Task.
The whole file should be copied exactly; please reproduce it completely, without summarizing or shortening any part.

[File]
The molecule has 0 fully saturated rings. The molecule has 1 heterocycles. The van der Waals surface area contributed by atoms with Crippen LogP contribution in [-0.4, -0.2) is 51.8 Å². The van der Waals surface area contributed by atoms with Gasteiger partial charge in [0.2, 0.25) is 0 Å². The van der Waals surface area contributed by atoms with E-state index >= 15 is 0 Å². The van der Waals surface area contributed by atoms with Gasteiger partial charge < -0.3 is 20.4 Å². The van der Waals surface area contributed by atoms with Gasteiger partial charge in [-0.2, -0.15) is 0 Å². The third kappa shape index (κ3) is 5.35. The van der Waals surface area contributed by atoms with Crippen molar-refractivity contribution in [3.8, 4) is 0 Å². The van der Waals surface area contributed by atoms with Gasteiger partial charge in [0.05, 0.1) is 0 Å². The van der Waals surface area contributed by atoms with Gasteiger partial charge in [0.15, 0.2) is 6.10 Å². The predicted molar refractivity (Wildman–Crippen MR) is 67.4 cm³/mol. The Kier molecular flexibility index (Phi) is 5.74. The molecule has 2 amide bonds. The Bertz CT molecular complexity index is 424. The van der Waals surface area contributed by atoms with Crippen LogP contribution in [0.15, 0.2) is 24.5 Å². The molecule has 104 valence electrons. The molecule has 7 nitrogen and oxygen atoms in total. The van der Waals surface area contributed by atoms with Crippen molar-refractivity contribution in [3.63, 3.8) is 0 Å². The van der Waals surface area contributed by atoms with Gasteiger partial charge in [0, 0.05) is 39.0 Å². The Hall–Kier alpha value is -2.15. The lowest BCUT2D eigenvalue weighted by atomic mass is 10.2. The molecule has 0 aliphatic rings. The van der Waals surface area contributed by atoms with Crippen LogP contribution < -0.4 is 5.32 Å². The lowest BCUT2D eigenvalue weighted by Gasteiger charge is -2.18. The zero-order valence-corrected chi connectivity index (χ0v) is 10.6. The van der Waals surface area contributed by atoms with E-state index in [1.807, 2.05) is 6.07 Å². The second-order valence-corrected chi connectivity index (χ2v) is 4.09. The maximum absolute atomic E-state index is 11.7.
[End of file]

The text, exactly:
The molecule has 0 fully saturated rings. The molecule has 1 heterocycles. The van der Waals surface area contributed by atoms with Crippen LogP contribution in [-0.4, -0.2) is 51.8 Å². The van der Waals surface area contributed by atoms with Gasteiger partial charge in [0.2, 0.25) is 0 Å². The van der Waals surface area contributed by atoms with E-state index >= 15 is 0 Å². The van der Waals surface area contributed by atoms with Gasteiger partial charge < -0.3 is 20.4 Å². The van der Waals surface area contributed by atoms with Gasteiger partial charge in [-0.2, -0.15) is 0 Å². The third kappa shape index (κ3) is 5.35. The van der Waals surface area contributed by atoms with Crippen molar-refractivity contribution in [3.8, 4) is 0 Å². The van der Waals surface area contributed by atoms with Gasteiger partial charge in [0.05, 0.1) is 0 Å². The van der Waals surface area contributed by atoms with Gasteiger partial charge in [0.15, 0.2) is 6.10 Å². The predicted molar refractivity (Wildman–Crippen MR) is 67.4 cm³/mol. The Kier molecular flexibility index (Phi) is 5.74. The molecule has 2 amide bonds. The Bertz CT molecular complexity index is 424. The van der Waals surface area contributed by atoms with Crippen LogP contribution in [0.15, 0.2) is 24.5 Å². The molecule has 104 valence electrons. The molecule has 7 nitrogen and oxygen atoms in total. The van der Waals surface area contributed by atoms with Crippen molar-refractivity contribution in [3.63, 3.8) is 0 Å². The van der Waals surface area contributed by atoms with Gasteiger partial charge in [0, 0.05) is 39.0 Å². The Hall–Kier alpha value is -2.15. The lowest BCUT2D eigenvalue weighted by atomic mass is 10.2. The molecule has 0 aliphatic rings. The van der Waals surface area contributed by atoms with Crippen LogP contribution < -0.4 is 5.32 Å². The lowest BCUT2D eigenvalue weighted by Gasteiger charge is -2.18. The zero-order valence-corrected chi connectivity index (χ0v) is 10.6. The van der Waals surface area contributed by atoms with E-state index in [1.807, 2.05) is 6.07 Å². The second-order valence-corrected chi connectivity index (χ2v) is 4.09. The maximum absolute atomic E-state index is 11.7.